In the ideal world, any innovation should be gradually accepted. It is natural that initially some people are reluctant to adopt a new largely un-tested idea, but as more and more evidence appears that this new idea works, we should see a gradual increase in number of adoptees -- until the idea becomes universally accepted.
In real life, the adoption process is not that smooth. Usually, after the few first successes, the idea is over-hyped, it is adopted in situations way beyond the inventors' intent. In these remote areas, the new idea does not work well, so we have a natural push-back, when the idea is adopted to a much less extent than it is reasonable. Only after these wild oscillations, the idea is finally universally adopted. These oscillations are known as Gartner's hype cycle.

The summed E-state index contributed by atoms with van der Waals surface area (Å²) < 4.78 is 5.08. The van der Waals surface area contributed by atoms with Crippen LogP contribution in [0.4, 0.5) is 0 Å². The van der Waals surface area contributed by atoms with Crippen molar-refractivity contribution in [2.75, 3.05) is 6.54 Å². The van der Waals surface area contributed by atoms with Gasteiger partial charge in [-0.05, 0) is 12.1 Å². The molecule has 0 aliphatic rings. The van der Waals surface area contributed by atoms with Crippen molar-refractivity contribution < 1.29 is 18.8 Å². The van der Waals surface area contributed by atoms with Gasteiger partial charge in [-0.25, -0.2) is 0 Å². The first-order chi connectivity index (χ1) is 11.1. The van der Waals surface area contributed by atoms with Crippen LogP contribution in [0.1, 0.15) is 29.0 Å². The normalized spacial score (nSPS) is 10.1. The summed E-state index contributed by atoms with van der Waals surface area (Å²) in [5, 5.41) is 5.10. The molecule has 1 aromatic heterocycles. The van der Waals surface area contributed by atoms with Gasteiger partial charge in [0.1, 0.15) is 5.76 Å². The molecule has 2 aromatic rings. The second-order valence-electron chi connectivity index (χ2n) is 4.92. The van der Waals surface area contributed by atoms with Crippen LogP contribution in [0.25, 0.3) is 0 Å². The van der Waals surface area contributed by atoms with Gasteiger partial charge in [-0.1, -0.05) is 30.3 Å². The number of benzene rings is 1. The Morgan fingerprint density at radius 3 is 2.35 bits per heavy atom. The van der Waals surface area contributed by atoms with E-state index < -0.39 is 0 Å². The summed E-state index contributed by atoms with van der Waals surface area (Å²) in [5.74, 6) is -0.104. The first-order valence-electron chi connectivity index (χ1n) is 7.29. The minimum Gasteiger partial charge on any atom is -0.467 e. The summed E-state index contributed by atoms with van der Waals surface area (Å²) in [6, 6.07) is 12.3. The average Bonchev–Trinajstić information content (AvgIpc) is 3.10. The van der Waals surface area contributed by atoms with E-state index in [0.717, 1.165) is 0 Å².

A similar phenomenon is known in economics: when a new positive information about a stock appears, the stock price does not rise gradually: at first, it is somewhat over-hyped and over-priced, and only then, it moves back to a reasonable value.
In this paper, we provide a simple explanation for this oscillation phenomenon.